None of us is perfect in our pursuits, and all are subject to failure. But that is both the reality and the challenge of why we do what we do. One of the great paradoxes of our time is standing in our midst. Lance Armstrong used his athletic talents to conquer the world, then he did good with what he accomplished, forming the Livestrong Foundation and taking on politicians about the issues of cancer head on.
Yet he is also human, prodigiously so. He fell in love with the shallow aspects of fame over the consequences of how he got there. He is paying the price now, yet his painful journey and great accomplishments continue to divide the world over forgiveness and penance. His example is both glorious and repulsive. Just like all of us. God knows.
Avoiding the shallow
It seems funny in a way, that our political “races” and partisan divides tend to be based on such shallow premises. Perhaps what the people of America and the world really need to do more often is go out and exhaust themselves in thoughtful physical effort. Of course the so-called “working man” has always done so, as has the “working woman” and those are social causations we do need to consider. The realities of class and economics and the so-called leisure to “work out” are factors we cannot take for granted, yet neither can we marry ourselves to guilt. Many a poor Kenyan runner has raced themselves to wealth and glory, and people all over the world ride bikes as a means of transportation, not just recreation. So there are unseen connections between what we might love to do and the things we need to do to survive.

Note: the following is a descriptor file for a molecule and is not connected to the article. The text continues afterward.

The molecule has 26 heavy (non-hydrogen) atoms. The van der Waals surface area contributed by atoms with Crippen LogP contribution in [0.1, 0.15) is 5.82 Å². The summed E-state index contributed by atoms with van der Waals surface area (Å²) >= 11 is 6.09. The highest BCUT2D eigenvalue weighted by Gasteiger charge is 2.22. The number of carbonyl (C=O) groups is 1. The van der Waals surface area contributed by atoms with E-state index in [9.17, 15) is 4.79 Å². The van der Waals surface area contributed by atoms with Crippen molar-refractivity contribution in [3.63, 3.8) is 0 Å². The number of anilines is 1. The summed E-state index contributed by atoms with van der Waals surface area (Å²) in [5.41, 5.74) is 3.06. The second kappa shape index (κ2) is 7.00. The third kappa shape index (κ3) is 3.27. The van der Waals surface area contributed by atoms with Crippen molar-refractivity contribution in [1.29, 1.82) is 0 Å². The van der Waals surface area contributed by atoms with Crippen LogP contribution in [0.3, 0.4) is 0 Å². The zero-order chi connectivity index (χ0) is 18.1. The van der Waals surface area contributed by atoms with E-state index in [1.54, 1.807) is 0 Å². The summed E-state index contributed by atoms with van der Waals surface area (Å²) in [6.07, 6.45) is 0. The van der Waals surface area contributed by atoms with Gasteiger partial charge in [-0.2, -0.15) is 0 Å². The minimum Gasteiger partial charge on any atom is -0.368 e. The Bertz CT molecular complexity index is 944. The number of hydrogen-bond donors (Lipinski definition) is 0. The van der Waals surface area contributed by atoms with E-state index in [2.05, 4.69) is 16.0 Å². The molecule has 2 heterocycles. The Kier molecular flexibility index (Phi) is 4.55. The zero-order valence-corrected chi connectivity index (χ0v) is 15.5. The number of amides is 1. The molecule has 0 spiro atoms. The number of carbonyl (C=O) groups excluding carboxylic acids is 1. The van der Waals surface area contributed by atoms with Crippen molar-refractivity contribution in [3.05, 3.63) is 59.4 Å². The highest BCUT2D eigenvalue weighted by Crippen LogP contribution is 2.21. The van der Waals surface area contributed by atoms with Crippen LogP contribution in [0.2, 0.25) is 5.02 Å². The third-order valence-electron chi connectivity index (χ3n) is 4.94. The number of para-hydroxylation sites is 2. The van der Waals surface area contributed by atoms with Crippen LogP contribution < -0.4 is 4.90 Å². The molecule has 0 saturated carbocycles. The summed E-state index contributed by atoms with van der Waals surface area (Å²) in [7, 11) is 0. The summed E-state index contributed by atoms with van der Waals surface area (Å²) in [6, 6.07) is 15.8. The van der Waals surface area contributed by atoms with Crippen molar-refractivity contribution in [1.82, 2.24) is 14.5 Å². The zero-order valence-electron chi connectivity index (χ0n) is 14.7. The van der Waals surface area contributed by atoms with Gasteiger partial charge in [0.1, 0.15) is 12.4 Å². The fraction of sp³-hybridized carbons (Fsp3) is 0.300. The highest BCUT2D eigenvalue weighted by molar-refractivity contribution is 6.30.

Keeping Your Love Alive–The Hudson Branch
Matt Boll, Enoch Kim, Jacob Boll, Corey Bienart, and Cobey Bienart of The Hudson Branch. (Photo courtesy of Jacob Boll.)
Gotta do what you can just to keep your love alive.
And with that thought, we conclude this Sunday blog at We Run and Ride with a link to a brand new song by a band with whom I am friends, and whom I have written about at Yahoo! The band is called The Hudson Branch and their new song is titled “Keep On Running.” The lyrics deal with keeping your love alive, for sure. The band was recently featured on Chicago’s WXRT New Music and they have a new album titled Yesterday. The LP will be followed by albums titled Today and Tomorrow.
I’ve known one of the musicians in the group for 6 or 7 years now and played in a church Praise Band with him. His voice and talent have always amazed me. His name is Matthew Boll, and his dedication to his music is every bit as inspiring as watching an athlete in deep training. In fact his brother Jared Boll is a professional hockey player for the Columbus Blue Jackets. Another brother, Jake Boll, is a guitarist with Hudson Branch.
It goes to show whether you’re running your fingers up a fretboard, running your skates over the ice or running and riding the road on your own, it really does matter. What you do matters. Keep that love alive.
As we all know, President Bill Clinton recruited the Fleetwood Mac song “Don’t Stop Thinking About Tomorrow,” as part of his campaign theme. The band performed performed the song live with the Clintons present, but you really have to laugh that he and many others in the audience seemed unable to clap in time with the music. Perhaps that’s a liberal trait. Lack of good timing. We’ll discuss that on another day.